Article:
Friday, 1 July 2016

photographic abstraction #19

There is one new motif in this collection of abstract photographs, used in Distortion and Over the Hills and Far Away. The latter is the first monochrome image to be featured in this series. Electric Storm is actually a photograph of spilt paint that has been diluted by running water, while Mapping the Desert and The Icing on the Cake are both photos of stained walls, although both are unlike any other images in the series that use this motif. Although Sheep May Safely Graze comes from the same source as Surface of the Moon in Photographic Abstraction #18, I still think that nobody will guess what that source is, but I’d love to be proved wrong.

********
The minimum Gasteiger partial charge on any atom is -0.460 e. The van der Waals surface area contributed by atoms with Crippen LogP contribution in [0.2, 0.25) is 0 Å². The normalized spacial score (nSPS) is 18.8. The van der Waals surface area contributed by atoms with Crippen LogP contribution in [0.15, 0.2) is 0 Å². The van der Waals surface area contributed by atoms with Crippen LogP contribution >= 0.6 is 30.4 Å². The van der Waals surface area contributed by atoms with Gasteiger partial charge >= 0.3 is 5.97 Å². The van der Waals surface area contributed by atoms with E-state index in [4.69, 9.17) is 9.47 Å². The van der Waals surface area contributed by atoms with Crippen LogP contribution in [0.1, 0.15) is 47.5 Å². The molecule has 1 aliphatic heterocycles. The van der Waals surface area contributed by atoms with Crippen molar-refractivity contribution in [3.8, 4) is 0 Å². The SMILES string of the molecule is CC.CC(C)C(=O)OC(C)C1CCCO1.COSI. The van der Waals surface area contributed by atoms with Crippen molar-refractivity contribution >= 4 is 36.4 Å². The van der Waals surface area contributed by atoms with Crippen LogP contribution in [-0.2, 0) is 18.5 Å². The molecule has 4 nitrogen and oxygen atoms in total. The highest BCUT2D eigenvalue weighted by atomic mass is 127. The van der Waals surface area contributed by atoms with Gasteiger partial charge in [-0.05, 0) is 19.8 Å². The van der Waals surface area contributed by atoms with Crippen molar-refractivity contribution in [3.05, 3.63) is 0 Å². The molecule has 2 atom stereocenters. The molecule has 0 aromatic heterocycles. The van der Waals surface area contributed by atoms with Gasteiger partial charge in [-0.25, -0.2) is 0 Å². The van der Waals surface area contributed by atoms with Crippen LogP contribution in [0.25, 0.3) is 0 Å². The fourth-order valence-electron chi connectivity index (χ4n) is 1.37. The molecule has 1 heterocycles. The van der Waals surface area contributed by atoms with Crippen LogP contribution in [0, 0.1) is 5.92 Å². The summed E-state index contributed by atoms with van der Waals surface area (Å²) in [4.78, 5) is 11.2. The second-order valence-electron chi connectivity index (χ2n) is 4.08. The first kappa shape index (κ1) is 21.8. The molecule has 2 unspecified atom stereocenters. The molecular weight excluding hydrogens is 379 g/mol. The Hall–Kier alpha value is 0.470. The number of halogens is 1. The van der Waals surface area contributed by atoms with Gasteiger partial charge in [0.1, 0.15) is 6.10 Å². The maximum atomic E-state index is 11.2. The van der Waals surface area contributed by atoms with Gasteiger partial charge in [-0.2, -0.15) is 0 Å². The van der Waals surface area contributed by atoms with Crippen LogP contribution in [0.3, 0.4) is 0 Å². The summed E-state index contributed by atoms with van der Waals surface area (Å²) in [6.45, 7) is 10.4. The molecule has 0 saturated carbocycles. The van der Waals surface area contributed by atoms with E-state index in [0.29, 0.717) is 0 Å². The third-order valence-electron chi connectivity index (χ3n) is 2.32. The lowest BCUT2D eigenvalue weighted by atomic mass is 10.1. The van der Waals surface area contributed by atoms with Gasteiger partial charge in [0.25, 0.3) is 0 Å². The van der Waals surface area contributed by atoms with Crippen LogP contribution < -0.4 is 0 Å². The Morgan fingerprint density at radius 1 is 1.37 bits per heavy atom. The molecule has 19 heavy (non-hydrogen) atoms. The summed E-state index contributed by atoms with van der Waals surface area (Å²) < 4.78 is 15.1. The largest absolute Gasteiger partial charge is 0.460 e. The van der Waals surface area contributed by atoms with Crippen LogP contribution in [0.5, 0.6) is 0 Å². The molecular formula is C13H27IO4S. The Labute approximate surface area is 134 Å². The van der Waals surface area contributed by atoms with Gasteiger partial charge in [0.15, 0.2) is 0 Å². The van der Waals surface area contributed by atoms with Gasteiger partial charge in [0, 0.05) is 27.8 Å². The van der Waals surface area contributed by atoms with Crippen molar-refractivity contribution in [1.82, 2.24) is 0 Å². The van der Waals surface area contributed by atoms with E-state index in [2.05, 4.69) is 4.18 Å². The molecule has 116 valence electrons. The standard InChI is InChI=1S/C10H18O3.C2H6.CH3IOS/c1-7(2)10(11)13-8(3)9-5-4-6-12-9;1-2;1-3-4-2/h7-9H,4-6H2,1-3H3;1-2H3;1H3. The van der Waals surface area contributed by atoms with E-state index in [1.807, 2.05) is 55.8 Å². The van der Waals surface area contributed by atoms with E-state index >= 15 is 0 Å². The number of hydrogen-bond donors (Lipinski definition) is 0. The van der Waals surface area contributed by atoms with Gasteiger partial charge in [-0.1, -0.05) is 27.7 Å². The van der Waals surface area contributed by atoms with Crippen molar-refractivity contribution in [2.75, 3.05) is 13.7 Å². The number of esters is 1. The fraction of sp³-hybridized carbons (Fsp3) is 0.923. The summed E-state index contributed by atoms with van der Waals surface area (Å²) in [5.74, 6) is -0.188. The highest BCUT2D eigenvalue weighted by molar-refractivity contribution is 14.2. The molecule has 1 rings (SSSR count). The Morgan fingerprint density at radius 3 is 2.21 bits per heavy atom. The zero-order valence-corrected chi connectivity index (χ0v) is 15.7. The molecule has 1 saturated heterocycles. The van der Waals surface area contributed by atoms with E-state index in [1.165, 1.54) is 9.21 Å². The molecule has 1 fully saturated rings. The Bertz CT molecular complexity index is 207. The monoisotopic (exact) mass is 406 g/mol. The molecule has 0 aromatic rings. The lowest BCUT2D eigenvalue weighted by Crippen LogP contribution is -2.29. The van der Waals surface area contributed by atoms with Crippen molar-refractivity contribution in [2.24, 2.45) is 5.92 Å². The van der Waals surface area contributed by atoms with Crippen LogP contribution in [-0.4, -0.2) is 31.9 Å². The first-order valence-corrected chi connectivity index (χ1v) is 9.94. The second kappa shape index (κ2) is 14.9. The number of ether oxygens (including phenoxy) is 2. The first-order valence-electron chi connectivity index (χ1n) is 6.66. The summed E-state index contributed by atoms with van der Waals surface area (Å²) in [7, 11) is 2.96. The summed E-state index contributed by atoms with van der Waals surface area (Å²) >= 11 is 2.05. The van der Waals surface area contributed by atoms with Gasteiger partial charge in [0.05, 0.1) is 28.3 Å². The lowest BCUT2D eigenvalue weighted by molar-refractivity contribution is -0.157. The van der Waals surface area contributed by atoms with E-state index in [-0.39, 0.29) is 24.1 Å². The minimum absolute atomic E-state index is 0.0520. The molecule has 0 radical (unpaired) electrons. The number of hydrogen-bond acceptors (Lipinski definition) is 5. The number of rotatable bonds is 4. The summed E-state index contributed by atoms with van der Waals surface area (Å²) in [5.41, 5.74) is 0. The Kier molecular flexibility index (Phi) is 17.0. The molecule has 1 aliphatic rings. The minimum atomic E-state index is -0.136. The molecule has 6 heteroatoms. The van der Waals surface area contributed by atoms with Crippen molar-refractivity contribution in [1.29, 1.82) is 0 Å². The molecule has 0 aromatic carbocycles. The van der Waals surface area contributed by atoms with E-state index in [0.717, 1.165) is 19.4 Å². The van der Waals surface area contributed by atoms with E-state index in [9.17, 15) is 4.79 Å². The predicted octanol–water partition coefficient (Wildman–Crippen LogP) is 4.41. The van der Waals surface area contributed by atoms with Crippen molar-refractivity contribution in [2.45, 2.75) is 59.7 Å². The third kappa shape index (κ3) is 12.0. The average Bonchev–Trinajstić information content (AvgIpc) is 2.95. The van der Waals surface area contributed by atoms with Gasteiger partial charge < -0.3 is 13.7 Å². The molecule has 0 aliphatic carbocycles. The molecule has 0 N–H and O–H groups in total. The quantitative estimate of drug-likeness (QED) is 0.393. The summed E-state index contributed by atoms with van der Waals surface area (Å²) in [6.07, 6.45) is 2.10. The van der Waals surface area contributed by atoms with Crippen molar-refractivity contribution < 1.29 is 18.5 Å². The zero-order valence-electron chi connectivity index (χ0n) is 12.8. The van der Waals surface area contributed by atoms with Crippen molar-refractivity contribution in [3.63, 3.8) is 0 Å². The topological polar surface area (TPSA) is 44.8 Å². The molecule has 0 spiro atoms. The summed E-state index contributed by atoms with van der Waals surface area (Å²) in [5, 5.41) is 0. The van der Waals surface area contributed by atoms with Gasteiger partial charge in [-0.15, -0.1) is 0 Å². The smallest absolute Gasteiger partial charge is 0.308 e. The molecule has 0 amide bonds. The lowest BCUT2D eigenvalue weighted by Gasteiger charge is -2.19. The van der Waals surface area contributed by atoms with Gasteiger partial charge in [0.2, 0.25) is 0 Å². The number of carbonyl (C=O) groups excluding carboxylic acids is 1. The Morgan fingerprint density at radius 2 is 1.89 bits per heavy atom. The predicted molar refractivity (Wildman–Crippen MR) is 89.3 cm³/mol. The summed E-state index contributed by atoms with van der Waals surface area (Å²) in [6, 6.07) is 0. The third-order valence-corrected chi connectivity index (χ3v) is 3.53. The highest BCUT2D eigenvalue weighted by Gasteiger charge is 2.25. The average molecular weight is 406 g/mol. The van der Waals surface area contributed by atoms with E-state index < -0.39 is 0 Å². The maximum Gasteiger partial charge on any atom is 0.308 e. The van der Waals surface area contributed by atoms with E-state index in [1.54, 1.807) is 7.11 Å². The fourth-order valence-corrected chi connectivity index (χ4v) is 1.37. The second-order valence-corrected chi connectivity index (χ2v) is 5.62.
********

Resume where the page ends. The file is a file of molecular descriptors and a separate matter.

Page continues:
The darker lines in the following picture appear to have been bent out of shape, hence the title:

distortion

If the paint photographed in the next image had been a different colour, I’d have had to come up with a different title:

electric storm

The next photo reminds me of a dusty old map on which there appears to be writing that I can’t quite read:

mapping the desert

The following image was originally a colour photograph, until I discovered that it took on a more dramatic appearance when reduced to black and white:

over the hills and far away

The vaguely ovine shapes on a green background immediately suggested to me the title of a well-known aria from JS Bach’s cantata #208, although I’d be the first to admit that there is nothing musical about this image:

sheep may safely graze

The last image is an example of efflorescence—dissolved salts being re-deposited as the dampness in a wall slowly evaporates:

the icing on the cake

recent posts in this series
Photographic Abstraction #15
Photographic Abstraction #16
Photographic Abstraction #17

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